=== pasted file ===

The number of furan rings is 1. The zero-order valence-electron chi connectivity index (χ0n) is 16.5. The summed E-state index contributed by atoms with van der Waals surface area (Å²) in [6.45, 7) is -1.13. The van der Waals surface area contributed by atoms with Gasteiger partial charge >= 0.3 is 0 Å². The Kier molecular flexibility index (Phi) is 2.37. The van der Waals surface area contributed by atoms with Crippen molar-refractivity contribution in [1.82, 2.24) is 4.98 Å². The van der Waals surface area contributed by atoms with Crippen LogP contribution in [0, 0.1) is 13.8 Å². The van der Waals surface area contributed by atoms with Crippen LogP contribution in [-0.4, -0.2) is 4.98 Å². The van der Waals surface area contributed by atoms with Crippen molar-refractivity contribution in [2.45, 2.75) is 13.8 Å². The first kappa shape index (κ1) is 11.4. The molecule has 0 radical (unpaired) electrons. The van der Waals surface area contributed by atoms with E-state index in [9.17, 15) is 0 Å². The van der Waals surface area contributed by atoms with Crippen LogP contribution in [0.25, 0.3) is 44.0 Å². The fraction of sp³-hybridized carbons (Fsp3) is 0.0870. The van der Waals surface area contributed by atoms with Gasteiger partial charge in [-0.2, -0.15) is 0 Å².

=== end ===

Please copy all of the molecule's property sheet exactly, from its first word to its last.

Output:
The number of furan rings is 1. The zero-order valence-electron chi connectivity index (χ0n) is 16.5. The summed E-state index contributed by atoms with van der Waals surface area (Å²) in [6.45, 7) is -1.13. The van der Waals surface area contributed by atoms with Gasteiger partial charge >= 0.3 is 0 Å². The Kier molecular flexibility index (Phi) is 2.37. The van der Waals surface area contributed by atoms with Crippen molar-refractivity contribution in [1.82, 2.24) is 4.98 Å². The van der Waals surface area contributed by atoms with Crippen LogP contribution in [0, 0.1) is 13.8 Å². The van der Waals surface area contributed by atoms with Crippen LogP contribution in [-0.4, -0.2) is 4.98 Å². The van der Waals surface area contributed by atoms with Crippen molar-refractivity contribution in [2.45, 2.75) is 13.8 Å². The first kappa shape index (κ1) is 11.4. The molecule has 0 radical (unpaired) electrons. The van der Waals surface area contributed by atoms with E-state index in [9.17, 15) is 0 Å². The van der Waals surface area contributed by atoms with Crippen LogP contribution in [0.25, 0.3) is 44.0 Å². The fraction of sp³-hybridized carbons (Fsp3) is 0.0870. The van der Waals surface area contributed by atoms with Gasteiger partial charge in [-0.2, -0.15) is 0 Å².